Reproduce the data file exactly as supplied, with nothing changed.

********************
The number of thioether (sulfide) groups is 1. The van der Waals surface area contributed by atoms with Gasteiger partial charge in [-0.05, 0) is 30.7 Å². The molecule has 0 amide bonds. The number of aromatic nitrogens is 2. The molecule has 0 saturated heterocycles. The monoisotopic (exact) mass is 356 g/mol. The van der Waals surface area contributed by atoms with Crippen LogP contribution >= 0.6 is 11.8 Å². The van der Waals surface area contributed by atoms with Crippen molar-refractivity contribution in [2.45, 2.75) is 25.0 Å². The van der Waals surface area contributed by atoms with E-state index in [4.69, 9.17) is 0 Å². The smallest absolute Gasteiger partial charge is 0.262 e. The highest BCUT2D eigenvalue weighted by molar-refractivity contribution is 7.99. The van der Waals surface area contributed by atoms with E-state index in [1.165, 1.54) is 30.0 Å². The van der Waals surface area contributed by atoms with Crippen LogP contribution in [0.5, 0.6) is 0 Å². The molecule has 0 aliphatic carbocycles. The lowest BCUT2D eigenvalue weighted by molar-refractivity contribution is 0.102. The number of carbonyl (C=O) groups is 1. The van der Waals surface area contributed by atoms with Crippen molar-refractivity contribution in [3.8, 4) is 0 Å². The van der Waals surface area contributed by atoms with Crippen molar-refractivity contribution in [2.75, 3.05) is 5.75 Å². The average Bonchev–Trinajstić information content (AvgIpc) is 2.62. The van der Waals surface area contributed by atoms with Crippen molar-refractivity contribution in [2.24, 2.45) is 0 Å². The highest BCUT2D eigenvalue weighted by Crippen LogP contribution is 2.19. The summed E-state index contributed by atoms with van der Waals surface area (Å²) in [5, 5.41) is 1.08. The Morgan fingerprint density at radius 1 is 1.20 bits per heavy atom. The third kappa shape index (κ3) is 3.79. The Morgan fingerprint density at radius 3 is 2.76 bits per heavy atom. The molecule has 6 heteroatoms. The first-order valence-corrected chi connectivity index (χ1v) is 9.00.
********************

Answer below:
The number of thioether (sulfide) groups is 1. The van der Waals surface area contributed by atoms with Gasteiger partial charge in [-0.05, 0) is 30.7 Å². The molecule has 0 amide bonds. The number of aromatic nitrogens is 2. The molecule has 0 saturated heterocycles. The monoisotopic (exact) mass is 356 g/mol. The van der Waals surface area contributed by atoms with Crippen LogP contribution >= 0.6 is 11.8 Å². The van der Waals surface area contributed by atoms with Crippen molar-refractivity contribution in [2.45, 2.75) is 25.0 Å². The van der Waals surface area contributed by atoms with E-state index in [4.69, 9.17) is 0 Å². The smallest absolute Gasteiger partial charge is 0.262 e. The highest BCUT2D eigenvalue weighted by molar-refractivity contribution is 7.99. The van der Waals surface area contributed by atoms with E-state index in [1.165, 1.54) is 30.0 Å². The van der Waals surface area contributed by atoms with Crippen LogP contribution in [0.5, 0.6) is 0 Å². The molecule has 0 aliphatic carbocycles. The lowest BCUT2D eigenvalue weighted by molar-refractivity contribution is 0.102. The number of carbonyl (C=O) groups is 1. The van der Waals surface area contributed by atoms with Crippen molar-refractivity contribution in [3.8, 4) is 0 Å². The van der Waals surface area contributed by atoms with Crippen molar-refractivity contribution in [2.75, 3.05) is 5.75 Å². The average Bonchev–Trinajstić information content (AvgIpc) is 2.62. The van der Waals surface area contributed by atoms with Crippen molar-refractivity contribution in [2.24, 2.45) is 0 Å². The highest BCUT2D eigenvalue weighted by Crippen LogP contribution is 2.19. The summed E-state index contributed by atoms with van der Waals surface area (Å²) in [5, 5.41) is 1.08. The Morgan fingerprint density at radius 1 is 1.20 bits per heavy atom. The third kappa shape index (κ3) is 3.79. The Morgan fingerprint density at radius 3 is 2.76 bits per heavy atom. The molecule has 6 heteroatoms. The first-order valence-corrected chi connectivity index (χ1v) is 9.00.